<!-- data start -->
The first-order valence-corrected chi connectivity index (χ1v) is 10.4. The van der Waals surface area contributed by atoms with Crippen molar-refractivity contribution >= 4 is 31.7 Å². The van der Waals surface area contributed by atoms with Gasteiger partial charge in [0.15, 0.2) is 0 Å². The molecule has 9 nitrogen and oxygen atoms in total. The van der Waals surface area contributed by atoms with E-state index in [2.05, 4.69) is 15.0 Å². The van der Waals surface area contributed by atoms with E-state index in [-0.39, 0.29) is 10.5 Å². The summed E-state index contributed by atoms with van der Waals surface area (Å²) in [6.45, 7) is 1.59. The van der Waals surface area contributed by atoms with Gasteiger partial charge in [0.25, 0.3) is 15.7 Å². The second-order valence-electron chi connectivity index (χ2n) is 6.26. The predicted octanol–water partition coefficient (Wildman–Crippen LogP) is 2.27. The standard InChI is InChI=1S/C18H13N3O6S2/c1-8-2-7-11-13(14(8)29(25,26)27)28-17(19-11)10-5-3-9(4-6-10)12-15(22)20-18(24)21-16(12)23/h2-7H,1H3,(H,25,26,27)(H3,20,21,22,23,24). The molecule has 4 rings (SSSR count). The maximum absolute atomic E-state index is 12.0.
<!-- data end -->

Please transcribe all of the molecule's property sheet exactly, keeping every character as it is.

The first-order valence-corrected chi connectivity index (χ1v) is 10.4. The van der Waals surface area contributed by atoms with Crippen molar-refractivity contribution >= 4 is 31.7 Å². The van der Waals surface area contributed by atoms with Gasteiger partial charge in [0.15, 0.2) is 0 Å². The molecule has 9 nitrogen and oxygen atoms in total. The van der Waals surface area contributed by atoms with E-state index in [2.05, 4.69) is 15.0 Å². The van der Waals surface area contributed by atoms with E-state index in [-0.39, 0.29) is 10.5 Å². The summed E-state index contributed by atoms with van der Waals surface area (Å²) in [6.45, 7) is 1.59. The van der Waals surface area contributed by atoms with Gasteiger partial charge in [0.25, 0.3) is 15.7 Å². The second-order valence-electron chi connectivity index (χ2n) is 6.26. The predicted octanol–water partition coefficient (Wildman–Crippen LogP) is 2.27. The standard InChI is InChI=1S/C18H13N3O6S2/c1-8-2-7-11-13(14(8)29(25,26)27)28-17(19-11)10-5-3-9(4-6-10)12-15(22)20-18(24)21-16(12)23/h2-7H,1H3,(H,25,26,27)(H3,20,21,22,23,24). The molecule has 4 rings (SSSR count). The maximum absolute atomic E-state index is 12.0.